As Microsoft acknowledged in the known issues section of monthly rollup KB4480970, this update causes the network interface control to stop working, leading to a possible full loss of network connection.
“After you apply this update, the network interface controller may stop working on some client software configurations. This occurs because of an issue related to a missing file, oem.inf. The exact problematic configurations are currently unknown,” Microsoft says.
This is the only known issue in monthly rollup KB4480970 for Windows 7.
As Windows 7 IT admins and long-time Microsoft watchers probably know, this isn’t a new bug, and it was, in fact, part of nearly every single monthly rollup published in the last 12 months.
The first time it was acknowledged by Microsoft was on March 13 when the company released monthly rollup KB4088875 for Windows 7. Since then, the issue existed in every single release, and for some reason, the software giant has never fixed it in the newer updates.
While this is certainly bad news, many believe this is actually a strategy embraced by Microsoft especially because we are getting closer to the end of support for Windows 7. I highly doubt this is the case, but if you’re still running Windows 7, you should consider upgrading, as the January 2020 end-of-support date is indeed approach and staying on this OS version without security patches is quite a risky thing to go.
Returning to the network issue, the same problem may be caused by update KB4480970.
And just like before, Microsoft says you can manually resolve the problem by reinstalling the network adapter on your device.
Technically, this shouldn’t be such a troublesome task for the majority of users, but it goes without saying that it’s not very convenient for beginners to do this, especially because working with the Device Manager isn’t exactly a straightforward thing to.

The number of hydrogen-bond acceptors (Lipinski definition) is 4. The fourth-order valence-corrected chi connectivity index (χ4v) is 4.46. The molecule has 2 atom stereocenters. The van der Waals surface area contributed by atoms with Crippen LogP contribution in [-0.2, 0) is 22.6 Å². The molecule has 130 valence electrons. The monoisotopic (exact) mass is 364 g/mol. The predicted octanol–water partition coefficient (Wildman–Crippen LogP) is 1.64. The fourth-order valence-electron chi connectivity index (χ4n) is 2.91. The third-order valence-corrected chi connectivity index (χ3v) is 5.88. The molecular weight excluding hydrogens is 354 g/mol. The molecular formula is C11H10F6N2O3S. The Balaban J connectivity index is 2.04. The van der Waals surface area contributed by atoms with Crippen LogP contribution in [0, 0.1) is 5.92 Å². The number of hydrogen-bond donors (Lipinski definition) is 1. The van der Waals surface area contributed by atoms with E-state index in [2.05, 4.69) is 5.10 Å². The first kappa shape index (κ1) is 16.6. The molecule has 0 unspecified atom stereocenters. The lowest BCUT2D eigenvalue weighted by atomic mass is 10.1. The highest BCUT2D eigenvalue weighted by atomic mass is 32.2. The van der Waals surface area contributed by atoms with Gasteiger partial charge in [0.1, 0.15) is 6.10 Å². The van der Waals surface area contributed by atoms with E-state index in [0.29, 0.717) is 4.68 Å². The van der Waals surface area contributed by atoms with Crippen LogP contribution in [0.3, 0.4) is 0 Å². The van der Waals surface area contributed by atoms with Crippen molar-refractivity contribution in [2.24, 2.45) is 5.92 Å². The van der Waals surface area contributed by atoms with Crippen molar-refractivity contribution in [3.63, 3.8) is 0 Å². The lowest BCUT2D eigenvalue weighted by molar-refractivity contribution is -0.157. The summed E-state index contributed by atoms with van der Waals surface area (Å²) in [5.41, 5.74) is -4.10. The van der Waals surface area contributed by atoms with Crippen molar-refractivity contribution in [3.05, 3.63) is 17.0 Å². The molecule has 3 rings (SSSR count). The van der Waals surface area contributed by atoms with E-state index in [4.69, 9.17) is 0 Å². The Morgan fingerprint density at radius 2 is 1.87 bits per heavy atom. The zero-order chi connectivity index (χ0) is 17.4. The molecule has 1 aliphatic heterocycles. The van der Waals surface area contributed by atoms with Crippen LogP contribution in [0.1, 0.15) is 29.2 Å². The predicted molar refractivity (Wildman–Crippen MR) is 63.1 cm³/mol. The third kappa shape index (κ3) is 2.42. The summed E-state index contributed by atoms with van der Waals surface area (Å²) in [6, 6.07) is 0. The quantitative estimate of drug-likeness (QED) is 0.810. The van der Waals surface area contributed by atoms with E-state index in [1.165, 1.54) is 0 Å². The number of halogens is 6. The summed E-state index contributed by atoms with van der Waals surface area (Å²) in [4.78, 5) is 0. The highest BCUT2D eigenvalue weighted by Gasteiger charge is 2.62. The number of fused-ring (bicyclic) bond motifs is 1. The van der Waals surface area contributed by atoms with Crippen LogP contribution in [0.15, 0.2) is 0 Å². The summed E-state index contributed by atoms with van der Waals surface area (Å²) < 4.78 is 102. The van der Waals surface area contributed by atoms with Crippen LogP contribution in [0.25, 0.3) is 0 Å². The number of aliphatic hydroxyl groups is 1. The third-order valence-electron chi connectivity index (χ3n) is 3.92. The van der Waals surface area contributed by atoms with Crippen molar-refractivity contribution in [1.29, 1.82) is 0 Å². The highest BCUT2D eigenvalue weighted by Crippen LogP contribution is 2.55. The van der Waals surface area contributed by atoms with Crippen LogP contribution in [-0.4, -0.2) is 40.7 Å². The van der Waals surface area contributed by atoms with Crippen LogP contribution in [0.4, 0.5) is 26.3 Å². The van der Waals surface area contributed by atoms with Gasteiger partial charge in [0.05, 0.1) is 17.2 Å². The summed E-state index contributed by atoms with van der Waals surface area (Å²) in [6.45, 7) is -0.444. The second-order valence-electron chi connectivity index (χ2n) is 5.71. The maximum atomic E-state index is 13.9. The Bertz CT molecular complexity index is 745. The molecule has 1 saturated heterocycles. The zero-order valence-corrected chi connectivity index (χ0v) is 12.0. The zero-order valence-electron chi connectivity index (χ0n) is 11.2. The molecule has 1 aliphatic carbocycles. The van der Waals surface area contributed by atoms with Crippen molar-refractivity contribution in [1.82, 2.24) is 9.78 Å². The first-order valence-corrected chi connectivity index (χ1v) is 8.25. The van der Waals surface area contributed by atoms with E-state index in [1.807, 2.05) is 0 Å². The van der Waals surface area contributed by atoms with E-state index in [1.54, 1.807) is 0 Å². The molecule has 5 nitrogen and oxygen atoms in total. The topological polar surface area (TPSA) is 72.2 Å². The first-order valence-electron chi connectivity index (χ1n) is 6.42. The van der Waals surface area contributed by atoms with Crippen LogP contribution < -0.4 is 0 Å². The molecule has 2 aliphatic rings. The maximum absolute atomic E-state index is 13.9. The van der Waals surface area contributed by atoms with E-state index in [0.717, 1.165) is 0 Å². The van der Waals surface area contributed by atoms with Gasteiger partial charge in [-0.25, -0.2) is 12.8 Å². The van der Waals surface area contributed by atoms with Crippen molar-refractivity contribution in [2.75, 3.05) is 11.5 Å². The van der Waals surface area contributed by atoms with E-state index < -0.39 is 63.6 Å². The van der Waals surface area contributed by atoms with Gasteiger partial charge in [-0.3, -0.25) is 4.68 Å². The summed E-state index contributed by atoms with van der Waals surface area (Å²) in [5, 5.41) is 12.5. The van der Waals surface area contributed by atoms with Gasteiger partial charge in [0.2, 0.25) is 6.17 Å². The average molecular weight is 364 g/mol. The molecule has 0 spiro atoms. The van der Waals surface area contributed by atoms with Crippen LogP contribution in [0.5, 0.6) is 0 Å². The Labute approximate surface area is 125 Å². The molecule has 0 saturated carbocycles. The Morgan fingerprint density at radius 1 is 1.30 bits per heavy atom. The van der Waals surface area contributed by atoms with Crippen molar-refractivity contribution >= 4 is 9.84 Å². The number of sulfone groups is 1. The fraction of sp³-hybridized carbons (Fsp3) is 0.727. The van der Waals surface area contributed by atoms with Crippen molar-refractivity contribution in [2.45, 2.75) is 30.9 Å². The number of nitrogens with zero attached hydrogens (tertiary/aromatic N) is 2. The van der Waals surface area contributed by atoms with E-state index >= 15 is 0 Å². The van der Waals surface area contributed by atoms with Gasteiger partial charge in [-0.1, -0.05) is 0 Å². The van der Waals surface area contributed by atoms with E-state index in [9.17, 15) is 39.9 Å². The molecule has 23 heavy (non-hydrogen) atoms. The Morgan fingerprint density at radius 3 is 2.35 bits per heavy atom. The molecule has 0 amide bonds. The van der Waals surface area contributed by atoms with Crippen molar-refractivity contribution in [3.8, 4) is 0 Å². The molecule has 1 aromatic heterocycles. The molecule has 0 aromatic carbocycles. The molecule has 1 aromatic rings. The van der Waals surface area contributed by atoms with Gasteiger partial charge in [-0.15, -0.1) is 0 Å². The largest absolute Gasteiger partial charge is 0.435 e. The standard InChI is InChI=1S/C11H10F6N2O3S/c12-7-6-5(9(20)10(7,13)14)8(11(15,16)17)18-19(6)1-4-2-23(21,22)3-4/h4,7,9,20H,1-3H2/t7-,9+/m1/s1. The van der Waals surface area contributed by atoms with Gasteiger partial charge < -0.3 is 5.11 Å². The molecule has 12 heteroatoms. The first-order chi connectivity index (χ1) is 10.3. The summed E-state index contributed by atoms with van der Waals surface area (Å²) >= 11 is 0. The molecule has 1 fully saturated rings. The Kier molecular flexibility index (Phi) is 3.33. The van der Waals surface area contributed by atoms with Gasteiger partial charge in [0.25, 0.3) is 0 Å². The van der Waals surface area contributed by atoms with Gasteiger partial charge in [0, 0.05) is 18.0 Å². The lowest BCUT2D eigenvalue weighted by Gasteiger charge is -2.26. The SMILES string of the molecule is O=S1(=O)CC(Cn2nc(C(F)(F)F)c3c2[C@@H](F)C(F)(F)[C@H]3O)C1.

What you need to do is open the Device Manager tool by pressing the Windows key + R and then typing devmgmt.msc.
If your system lost the network connection, there’s a chance that your network adapter is no longer displayed under the Network section. So look in the Other Devices category (double-click to expand and see all devices listed here).
Once you locate the network device, you can just right-click it > Update. During the wizard, select the option that reads Search automatically for updated driver software. If the network device drivers are located on your system, you can also point the setup to these files using the Browse my computer for driver software option.
As an alternative, you can just click Actions > Scan for hardware changes, and if you’re lucky enough, Windows 10 should detect that your network device was uninstalled and automatically install it once again.
And last but not least, if you already backed up the drivers on the local drives, on a disc, or on an external drive, you can just install them once again using the provided installer. This replaces all the steps above and basically helps set up the network interface controller once again. In this case, following all the steps above is no longer required.
In most of the cases, the network connectivity should be restored without a system reboot, but if this doesn’t happen, restarting the machine could help. For now, it’s not yet clear how many devices are affected by this issue, but given it’s been around for a while, Microsoft would really do everyone a favor if it decides to release a fix.